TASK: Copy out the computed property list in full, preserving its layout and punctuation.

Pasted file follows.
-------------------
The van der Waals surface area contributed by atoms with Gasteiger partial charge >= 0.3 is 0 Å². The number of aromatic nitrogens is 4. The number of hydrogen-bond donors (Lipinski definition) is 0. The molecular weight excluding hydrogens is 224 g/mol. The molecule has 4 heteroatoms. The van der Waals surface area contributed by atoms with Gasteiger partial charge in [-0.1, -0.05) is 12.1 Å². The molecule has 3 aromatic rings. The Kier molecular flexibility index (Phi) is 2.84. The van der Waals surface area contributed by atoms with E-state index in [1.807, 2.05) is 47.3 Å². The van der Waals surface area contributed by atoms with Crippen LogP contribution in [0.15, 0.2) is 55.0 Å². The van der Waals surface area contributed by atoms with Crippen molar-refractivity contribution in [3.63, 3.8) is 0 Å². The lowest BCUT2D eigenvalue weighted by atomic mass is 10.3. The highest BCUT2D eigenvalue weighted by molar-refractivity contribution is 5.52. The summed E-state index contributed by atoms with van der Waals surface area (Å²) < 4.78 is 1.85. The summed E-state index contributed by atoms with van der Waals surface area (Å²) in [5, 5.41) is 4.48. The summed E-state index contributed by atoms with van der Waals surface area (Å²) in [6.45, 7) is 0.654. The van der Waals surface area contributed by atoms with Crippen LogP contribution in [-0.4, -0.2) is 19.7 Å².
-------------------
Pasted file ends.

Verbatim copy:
The van der Waals surface area contributed by atoms with Gasteiger partial charge >= 0.3 is 0 Å². The number of aromatic nitrogens is 4. The number of hydrogen-bond donors (Lipinski definition) is 0. The molecular weight excluding hydrogens is 224 g/mol. The molecule has 4 heteroatoms. The van der Waals surface area contributed by atoms with Gasteiger partial charge in [-0.1, -0.05) is 12.1 Å². The molecule has 3 aromatic rings. The Kier molecular flexibility index (Phi) is 2.84. The van der Waals surface area contributed by atoms with E-state index in [1.807, 2.05) is 47.3 Å². The van der Waals surface area contributed by atoms with Crippen LogP contribution in [0.15, 0.2) is 55.0 Å². The van der Waals surface area contributed by atoms with Crippen molar-refractivity contribution in [3.63, 3.8) is 0 Å². The lowest BCUT2D eigenvalue weighted by atomic mass is 10.3. The highest BCUT2D eigenvalue weighted by molar-refractivity contribution is 5.52. The summed E-state index contributed by atoms with van der Waals surface area (Å²) < 4.78 is 1.85. The summed E-state index contributed by atoms with van der Waals surface area (Å²) in [5, 5.41) is 4.48. The summed E-state index contributed by atoms with van der Waals surface area (Å²) in [6.45, 7) is 0.654. The van der Waals surface area contributed by atoms with Crippen LogP contribution in [-0.4, -0.2) is 19.7 Å².